ADKbuddy sounds more like ACRbuddy, obviously has partaken more than his fill of the ACR Koolaid.

  4. Rod Morrill says:

    I agree that Tupper Lake must rely on “outsiders” to be successful. I am an “outsider” just to the north, but I am also a volunteer for ARISE and a supporter of Big Tupper, and the ACR. I think this is the type of support they need there. They do not need “outsiders” coming in there to manage and control the use of the land, like the Adirondack Council and others are trying to do. That is why we have the APA, and they gave their approval to this project nearly two (2) years ago. Proceed with the development!

    Old Ski Bum

    • Wayno says:

      The Adirondack Council has not challenged the APA decision and is NOT a party to this lawsuit. I personally do not see any merit in the ACR business plan but if the people of Tupper Lake support it so strongly and the APA has vetted and okayed it I am not opposed to it. I also think the Sierra club getting involved at this late date to obstruct things is wrong and have suspended my membership in protest.

  5. Paul says:

    “It’s time for ACR to put their money where their mouth is and to stop using the Big Tupper Ski Area as a pawn.”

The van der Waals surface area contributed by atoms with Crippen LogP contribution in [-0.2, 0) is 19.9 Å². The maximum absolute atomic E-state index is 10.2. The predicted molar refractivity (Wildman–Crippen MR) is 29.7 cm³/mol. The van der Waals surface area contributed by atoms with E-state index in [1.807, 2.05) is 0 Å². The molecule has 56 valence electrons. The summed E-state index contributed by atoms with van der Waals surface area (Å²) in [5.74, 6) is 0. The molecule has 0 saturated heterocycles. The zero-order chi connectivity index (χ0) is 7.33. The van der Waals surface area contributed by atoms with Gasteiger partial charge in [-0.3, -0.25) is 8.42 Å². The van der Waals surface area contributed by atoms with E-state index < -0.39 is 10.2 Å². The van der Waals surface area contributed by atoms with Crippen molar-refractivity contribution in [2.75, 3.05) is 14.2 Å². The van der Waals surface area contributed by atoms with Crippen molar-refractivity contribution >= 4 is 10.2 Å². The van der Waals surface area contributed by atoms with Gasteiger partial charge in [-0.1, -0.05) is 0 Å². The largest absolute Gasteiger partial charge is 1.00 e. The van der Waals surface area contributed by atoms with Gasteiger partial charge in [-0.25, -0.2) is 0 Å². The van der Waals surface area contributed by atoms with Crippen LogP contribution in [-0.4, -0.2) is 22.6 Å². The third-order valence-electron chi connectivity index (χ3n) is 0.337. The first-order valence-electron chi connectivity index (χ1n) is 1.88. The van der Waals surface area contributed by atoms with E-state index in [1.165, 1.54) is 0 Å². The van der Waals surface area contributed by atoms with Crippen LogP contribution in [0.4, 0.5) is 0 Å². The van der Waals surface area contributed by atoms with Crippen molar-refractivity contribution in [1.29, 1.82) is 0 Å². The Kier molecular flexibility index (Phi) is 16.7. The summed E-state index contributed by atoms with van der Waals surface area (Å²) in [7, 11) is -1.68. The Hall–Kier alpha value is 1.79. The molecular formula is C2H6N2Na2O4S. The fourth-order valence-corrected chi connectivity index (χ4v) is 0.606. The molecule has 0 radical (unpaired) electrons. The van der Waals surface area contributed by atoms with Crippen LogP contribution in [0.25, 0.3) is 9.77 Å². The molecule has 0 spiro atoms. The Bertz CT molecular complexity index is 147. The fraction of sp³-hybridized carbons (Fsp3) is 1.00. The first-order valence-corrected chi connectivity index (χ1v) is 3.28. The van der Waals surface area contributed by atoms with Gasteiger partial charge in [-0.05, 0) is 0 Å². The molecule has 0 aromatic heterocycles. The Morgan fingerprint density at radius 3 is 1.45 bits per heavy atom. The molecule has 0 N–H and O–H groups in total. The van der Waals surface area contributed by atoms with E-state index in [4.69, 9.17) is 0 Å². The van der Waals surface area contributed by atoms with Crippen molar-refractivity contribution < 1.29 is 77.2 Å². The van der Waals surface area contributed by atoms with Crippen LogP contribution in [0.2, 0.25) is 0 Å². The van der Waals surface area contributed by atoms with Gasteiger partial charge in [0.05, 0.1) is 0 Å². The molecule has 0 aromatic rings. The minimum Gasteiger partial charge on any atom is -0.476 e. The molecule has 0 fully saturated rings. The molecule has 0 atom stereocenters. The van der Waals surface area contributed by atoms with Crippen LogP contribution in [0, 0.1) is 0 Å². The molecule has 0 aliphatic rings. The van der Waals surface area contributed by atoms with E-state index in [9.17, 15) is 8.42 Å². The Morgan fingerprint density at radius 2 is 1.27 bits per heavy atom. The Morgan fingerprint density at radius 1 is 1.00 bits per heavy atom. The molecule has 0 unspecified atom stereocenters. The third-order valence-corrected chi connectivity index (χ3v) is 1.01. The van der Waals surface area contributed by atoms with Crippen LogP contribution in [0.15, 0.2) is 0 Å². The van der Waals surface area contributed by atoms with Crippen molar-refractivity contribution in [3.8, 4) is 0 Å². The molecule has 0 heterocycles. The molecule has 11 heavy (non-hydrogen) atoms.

They don’t have any money. No investors -no money.

    This is a little like the debate over the affordable care act. Republicans are afraid it might succeed. It sounds like there is agreement by many that the ACR will fail. Jeff certainly thinks so. So why not just drop the lawsuit and let the project fail on its own merits. Wouldn’t that solve the whole debate once and for all?

    My place in the Adirondacks is a lot closer to Whiteface but I would also ski at Tupper if it was a good set up.

    • Jeff says:

      “They don’t have any money. No investors -no money.”
      That should be a huge red flag.

      “Why not just drop the lawsuit and let the project fail on its own merits?”
      Someone’s going to be left holding the bag if / when the project fails: the PILOT backers, the town.